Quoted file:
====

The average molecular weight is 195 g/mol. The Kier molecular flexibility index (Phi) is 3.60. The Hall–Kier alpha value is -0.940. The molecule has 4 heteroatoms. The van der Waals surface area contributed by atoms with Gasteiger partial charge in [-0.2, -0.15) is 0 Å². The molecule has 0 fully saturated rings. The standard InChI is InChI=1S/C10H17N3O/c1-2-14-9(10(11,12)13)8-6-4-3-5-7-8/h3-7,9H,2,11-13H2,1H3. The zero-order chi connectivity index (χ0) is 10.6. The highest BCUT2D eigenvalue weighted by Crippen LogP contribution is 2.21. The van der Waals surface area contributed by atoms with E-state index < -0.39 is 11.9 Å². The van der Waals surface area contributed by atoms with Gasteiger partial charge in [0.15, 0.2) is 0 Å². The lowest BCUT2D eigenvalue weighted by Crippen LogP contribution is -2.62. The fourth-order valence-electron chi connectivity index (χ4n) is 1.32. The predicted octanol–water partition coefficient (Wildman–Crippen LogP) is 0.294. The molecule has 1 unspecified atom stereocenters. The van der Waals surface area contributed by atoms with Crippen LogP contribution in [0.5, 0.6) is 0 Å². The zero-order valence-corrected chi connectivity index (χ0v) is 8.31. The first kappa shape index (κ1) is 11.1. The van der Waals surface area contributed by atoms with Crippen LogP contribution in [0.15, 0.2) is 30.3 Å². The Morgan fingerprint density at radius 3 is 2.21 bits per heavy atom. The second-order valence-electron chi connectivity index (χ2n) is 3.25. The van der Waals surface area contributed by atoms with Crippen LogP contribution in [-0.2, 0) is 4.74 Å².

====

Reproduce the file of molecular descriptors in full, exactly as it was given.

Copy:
The average molecular weight is 195 g/mol. The Kier molecular flexibility index (Phi) is 3.60. The Hall–Kier alpha value is -0.940. The molecule has 4 heteroatoms. The van der Waals surface area contributed by atoms with Gasteiger partial charge in [-0.2, -0.15) is 0 Å². The molecule has 0 fully saturated rings. The standard InChI is InChI=1S/C10H17N3O/c1-2-14-9(10(11,12)13)8-6-4-3-5-7-8/h3-7,9H,2,11-13H2,1H3. The zero-order chi connectivity index (χ0) is 10.6. The highest BCUT2D eigenvalue weighted by Crippen LogP contribution is 2.21. The van der Waals surface area contributed by atoms with E-state index < -0.39 is 11.9 Å². The van der Waals surface area contributed by atoms with Gasteiger partial charge in [0.15, 0.2) is 0 Å². The lowest BCUT2D eigenvalue weighted by Crippen LogP contribution is -2.62. The fourth-order valence-electron chi connectivity index (χ4n) is 1.32. The predicted octanol–water partition coefficient (Wildman–Crippen LogP) is 0.294. The molecule has 1 unspecified atom stereocenters. The van der Waals surface area contributed by atoms with Crippen LogP contribution in [0.5, 0.6) is 0 Å². The zero-order valence-corrected chi connectivity index (χ0v) is 8.31. The first kappa shape index (κ1) is 11.1. The van der Waals surface area contributed by atoms with Crippen LogP contribution in [0.15, 0.2) is 30.3 Å². The Morgan fingerprint density at radius 3 is 2.21 bits per heavy atom. The second-order valence-electron chi connectivity index (χ2n) is 3.25. The van der Waals surface area contributed by atoms with Crippen LogP contribution in [-0.2, 0) is 4.74 Å².